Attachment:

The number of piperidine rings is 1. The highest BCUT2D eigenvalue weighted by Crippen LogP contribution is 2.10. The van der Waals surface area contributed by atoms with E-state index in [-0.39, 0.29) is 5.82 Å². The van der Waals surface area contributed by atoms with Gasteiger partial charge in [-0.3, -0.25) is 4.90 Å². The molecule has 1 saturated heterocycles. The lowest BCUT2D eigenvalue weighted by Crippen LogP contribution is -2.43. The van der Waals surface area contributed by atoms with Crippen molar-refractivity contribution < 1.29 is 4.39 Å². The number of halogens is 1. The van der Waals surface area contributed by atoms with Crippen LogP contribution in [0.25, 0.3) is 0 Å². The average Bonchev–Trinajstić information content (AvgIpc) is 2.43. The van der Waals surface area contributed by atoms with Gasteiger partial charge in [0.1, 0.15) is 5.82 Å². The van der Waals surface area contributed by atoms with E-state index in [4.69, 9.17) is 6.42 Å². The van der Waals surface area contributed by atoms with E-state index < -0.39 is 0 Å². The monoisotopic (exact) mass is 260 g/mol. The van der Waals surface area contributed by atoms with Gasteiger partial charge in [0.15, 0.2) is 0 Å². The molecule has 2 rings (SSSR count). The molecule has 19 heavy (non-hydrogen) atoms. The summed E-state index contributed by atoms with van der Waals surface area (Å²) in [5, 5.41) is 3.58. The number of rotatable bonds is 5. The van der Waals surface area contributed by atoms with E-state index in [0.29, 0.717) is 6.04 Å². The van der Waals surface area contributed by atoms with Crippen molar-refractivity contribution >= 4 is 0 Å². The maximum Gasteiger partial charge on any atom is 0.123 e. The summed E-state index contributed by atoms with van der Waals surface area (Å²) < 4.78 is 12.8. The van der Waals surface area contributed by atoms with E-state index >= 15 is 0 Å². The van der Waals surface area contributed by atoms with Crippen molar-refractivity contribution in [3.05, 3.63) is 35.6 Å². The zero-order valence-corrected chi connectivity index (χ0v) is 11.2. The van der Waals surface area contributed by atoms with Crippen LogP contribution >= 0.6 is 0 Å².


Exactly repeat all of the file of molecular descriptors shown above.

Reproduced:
The number of piperidine rings is 1. The highest BCUT2D eigenvalue weighted by Crippen LogP contribution is 2.10. The van der Waals surface area contributed by atoms with E-state index in [-0.39, 0.29) is 5.82 Å². The van der Waals surface area contributed by atoms with Gasteiger partial charge in [-0.3, -0.25) is 4.90 Å². The molecule has 1 saturated heterocycles. The lowest BCUT2D eigenvalue weighted by Crippen LogP contribution is -2.43. The van der Waals surface area contributed by atoms with Crippen molar-refractivity contribution < 1.29 is 4.39 Å². The number of halogens is 1. The van der Waals surface area contributed by atoms with Crippen LogP contribution in [0.25, 0.3) is 0 Å². The average Bonchev–Trinajstić information content (AvgIpc) is 2.43. The van der Waals surface area contributed by atoms with Gasteiger partial charge in [0.1, 0.15) is 5.82 Å². The van der Waals surface area contributed by atoms with E-state index in [4.69, 9.17) is 6.42 Å². The van der Waals surface area contributed by atoms with E-state index < -0.39 is 0 Å². The monoisotopic (exact) mass is 260 g/mol. The van der Waals surface area contributed by atoms with Gasteiger partial charge in [0.15, 0.2) is 0 Å². The molecule has 2 rings (SSSR count). The molecule has 19 heavy (non-hydrogen) atoms. The summed E-state index contributed by atoms with van der Waals surface area (Å²) in [5, 5.41) is 3.58. The number of rotatable bonds is 5. The van der Waals surface area contributed by atoms with E-state index in [0.29, 0.717) is 6.04 Å². The van der Waals surface area contributed by atoms with Crippen molar-refractivity contribution >= 4 is 0 Å². The maximum Gasteiger partial charge on any atom is 0.123 e. The summed E-state index contributed by atoms with van der Waals surface area (Å²) < 4.78 is 12.8. The van der Waals surface area contributed by atoms with E-state index >= 15 is 0 Å². The van der Waals surface area contributed by atoms with Crippen molar-refractivity contribution in [3.05, 3.63) is 35.6 Å². The zero-order valence-corrected chi connectivity index (χ0v) is 11.2. The van der Waals surface area contributed by atoms with Crippen LogP contribution >= 0.6 is 0 Å².